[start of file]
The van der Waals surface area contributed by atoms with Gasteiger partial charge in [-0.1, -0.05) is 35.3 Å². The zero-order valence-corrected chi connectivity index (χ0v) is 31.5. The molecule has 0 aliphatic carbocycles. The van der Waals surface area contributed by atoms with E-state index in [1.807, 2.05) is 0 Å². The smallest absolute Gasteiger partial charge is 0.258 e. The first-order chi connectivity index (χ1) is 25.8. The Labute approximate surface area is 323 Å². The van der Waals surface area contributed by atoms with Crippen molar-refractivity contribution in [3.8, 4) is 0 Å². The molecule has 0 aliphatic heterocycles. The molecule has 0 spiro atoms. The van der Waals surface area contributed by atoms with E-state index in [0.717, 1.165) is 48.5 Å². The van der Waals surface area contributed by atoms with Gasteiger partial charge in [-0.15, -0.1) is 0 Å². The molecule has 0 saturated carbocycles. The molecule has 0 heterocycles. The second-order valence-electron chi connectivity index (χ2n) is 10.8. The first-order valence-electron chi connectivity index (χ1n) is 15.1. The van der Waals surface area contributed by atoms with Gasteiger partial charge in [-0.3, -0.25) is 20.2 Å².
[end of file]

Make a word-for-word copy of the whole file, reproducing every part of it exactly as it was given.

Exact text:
The van der Waals surface area contributed by atoms with Gasteiger partial charge in [-0.1, -0.05) is 35.3 Å². The zero-order valence-corrected chi connectivity index (χ0v) is 31.5. The molecule has 0 aliphatic carbocycles. The van der Waals surface area contributed by atoms with E-state index in [1.807, 2.05) is 0 Å². The smallest absolute Gasteiger partial charge is 0.258 e. The first-order chi connectivity index (χ1) is 25.8. The Labute approximate surface area is 323 Å². The van der Waals surface area contributed by atoms with Crippen molar-refractivity contribution in [3.8, 4) is 0 Å². The molecule has 0 aliphatic heterocycles. The molecule has 0 spiro atoms. The van der Waals surface area contributed by atoms with E-state index in [0.717, 1.165) is 48.5 Å². The van der Waals surface area contributed by atoms with Gasteiger partial charge in [-0.15, -0.1) is 0 Å². The molecule has 0 saturated carbocycles. The molecule has 0 heterocycles. The second-order valence-electron chi connectivity index (χ2n) is 10.8. The first-order valence-electron chi connectivity index (χ1n) is 15.1. The van der Waals surface area contributed by atoms with Gasteiger partial charge in [-0.3, -0.25) is 20.2 Å².